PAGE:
Glint-Nest Crane is good against the aggressive decks. The issue is that a lot of the maindeck artifacts are not. This is why Filigree Familiar is good — it allows you to have different artifacts to find off Glint-Nest Crane even though you boarded out Smuggler's Copter and Panharmonicon. Linvala, the Preserver is very important as well, in order to easily close the game out. White-Blue Panharmonicon can struggle to actually win the game once many of the Panharmonicons get boarded out. Opposing Planeswalkers like Gideon, Ally of Zendikar are a major problem.

The other slots are spot removal so that you have the ability to disrupt the opponent's start. Aether Meltdown is the best answer to a Scrapheap Scrounger. The most impressive card for me out of the sideboard, though, has been Fragmentize. Beyond Smuggler's Copter out of the aggressive decks, there are a lot of decks you want to board Fragmentize in against because of the popularity of artifacts and enchantments.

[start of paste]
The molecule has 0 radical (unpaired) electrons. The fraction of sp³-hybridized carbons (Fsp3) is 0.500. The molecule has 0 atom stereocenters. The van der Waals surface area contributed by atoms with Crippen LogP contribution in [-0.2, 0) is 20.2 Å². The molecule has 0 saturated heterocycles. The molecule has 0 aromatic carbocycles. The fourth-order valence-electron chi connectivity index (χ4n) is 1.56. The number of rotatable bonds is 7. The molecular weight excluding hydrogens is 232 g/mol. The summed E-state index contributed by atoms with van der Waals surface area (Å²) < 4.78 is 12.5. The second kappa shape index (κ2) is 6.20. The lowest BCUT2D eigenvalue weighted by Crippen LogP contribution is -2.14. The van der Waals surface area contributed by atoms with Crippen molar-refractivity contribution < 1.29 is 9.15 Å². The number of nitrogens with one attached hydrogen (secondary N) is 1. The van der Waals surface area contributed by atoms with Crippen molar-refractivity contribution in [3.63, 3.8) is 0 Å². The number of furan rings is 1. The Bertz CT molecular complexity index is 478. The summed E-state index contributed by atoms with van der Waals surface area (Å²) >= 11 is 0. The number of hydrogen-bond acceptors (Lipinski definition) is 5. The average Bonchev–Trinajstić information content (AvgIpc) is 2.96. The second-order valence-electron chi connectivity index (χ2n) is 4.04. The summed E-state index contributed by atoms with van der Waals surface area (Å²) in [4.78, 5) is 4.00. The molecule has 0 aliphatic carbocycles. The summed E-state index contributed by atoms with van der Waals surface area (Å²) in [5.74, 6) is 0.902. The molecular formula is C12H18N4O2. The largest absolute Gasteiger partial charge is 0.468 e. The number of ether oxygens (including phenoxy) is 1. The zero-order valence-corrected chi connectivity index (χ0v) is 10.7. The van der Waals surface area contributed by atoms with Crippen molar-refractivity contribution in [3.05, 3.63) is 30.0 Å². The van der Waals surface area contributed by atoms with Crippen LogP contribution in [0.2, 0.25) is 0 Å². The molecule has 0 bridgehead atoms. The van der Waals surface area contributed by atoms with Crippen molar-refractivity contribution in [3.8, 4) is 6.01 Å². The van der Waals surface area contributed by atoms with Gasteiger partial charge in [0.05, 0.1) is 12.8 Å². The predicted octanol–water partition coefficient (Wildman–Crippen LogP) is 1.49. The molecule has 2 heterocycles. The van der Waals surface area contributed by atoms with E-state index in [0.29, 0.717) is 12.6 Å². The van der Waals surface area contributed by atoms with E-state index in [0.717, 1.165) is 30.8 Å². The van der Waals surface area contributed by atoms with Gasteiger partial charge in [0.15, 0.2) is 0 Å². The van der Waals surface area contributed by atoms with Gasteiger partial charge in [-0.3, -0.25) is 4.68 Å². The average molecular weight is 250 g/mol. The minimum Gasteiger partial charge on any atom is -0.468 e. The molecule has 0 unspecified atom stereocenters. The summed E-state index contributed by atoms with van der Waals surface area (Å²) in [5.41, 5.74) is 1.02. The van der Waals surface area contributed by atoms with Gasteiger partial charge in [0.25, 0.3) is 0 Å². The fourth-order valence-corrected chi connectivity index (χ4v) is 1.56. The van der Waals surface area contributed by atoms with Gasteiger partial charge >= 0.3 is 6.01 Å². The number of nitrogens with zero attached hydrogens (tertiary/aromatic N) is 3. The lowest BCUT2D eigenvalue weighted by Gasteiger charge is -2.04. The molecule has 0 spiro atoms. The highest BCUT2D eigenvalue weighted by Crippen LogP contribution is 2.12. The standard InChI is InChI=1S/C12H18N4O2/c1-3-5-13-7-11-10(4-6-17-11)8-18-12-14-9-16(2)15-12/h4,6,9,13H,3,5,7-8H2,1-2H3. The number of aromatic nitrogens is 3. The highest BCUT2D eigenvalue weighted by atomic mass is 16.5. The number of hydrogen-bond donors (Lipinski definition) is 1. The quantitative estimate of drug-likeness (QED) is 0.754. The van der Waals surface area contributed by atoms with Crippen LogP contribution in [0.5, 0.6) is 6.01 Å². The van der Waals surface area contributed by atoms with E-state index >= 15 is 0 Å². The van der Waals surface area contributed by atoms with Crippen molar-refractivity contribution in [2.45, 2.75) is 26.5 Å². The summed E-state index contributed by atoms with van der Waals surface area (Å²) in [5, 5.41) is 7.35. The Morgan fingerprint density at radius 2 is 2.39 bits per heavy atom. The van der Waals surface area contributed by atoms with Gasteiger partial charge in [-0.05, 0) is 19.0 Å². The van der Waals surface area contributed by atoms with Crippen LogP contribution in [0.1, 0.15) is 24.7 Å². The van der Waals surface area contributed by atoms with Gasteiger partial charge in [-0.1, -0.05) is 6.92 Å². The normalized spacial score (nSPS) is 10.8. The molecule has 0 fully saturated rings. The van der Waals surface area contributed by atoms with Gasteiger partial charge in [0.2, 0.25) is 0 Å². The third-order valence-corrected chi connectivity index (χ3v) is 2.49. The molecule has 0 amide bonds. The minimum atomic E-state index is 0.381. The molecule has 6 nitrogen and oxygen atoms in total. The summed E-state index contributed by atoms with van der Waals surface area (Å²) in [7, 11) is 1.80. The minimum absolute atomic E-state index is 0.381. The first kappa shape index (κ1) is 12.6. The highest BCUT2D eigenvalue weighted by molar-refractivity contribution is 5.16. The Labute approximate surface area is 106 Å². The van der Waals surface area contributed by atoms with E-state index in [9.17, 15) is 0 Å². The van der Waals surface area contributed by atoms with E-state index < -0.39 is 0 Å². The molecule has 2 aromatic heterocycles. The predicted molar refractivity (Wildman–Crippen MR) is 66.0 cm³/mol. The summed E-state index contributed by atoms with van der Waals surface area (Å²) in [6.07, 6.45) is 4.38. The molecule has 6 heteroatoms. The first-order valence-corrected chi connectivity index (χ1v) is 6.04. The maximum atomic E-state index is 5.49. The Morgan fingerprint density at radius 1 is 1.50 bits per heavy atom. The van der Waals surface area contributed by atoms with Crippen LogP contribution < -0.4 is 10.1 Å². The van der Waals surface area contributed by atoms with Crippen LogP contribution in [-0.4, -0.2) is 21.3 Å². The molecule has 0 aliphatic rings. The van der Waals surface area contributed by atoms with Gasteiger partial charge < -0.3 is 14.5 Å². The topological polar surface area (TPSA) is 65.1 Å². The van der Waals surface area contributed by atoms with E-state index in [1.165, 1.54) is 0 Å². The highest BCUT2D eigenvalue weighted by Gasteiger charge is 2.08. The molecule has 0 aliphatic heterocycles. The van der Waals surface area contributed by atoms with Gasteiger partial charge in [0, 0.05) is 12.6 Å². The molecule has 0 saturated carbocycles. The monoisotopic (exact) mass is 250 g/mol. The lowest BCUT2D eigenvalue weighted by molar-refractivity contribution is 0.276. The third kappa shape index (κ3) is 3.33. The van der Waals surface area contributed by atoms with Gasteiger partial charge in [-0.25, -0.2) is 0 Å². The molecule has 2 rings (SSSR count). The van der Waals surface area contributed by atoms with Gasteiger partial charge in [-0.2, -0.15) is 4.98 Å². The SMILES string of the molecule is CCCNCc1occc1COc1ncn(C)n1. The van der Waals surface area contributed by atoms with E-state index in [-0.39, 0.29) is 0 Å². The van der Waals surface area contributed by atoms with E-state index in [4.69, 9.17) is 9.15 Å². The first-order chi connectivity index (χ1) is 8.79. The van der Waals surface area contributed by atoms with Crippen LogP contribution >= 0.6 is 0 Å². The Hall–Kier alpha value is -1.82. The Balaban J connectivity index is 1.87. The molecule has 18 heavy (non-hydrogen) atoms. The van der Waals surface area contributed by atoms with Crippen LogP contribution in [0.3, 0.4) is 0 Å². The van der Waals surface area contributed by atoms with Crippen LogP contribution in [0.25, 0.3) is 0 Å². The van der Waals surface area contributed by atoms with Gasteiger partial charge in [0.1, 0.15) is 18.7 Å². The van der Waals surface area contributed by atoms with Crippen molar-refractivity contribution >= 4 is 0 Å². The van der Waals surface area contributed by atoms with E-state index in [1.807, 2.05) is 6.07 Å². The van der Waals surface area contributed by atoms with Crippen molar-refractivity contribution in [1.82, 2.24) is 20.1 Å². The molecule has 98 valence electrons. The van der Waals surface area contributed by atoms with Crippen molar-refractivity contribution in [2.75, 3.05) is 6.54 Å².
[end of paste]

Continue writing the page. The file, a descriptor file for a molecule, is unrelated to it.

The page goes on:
Other cards to consider: Blessed Alliance, Declaration in Stone. A lot of the removal is interchangeable, and each has its own set of issues. This is why I could see adding in Blessed Alliance or Declaration in Stone. Blessed Alliance is specifically good when the opponent is trying to burn you out.

Control

We saw how grindy the games against control can be. It is important to have all your card advantage cards if possible. Westvale Abbey is clutch as a way of closing the game out. Unfortunately, game three against U/B Control we just flooded out too much. All the cards you sideboard in here have some overlap with other matchups, which is a nice luxury.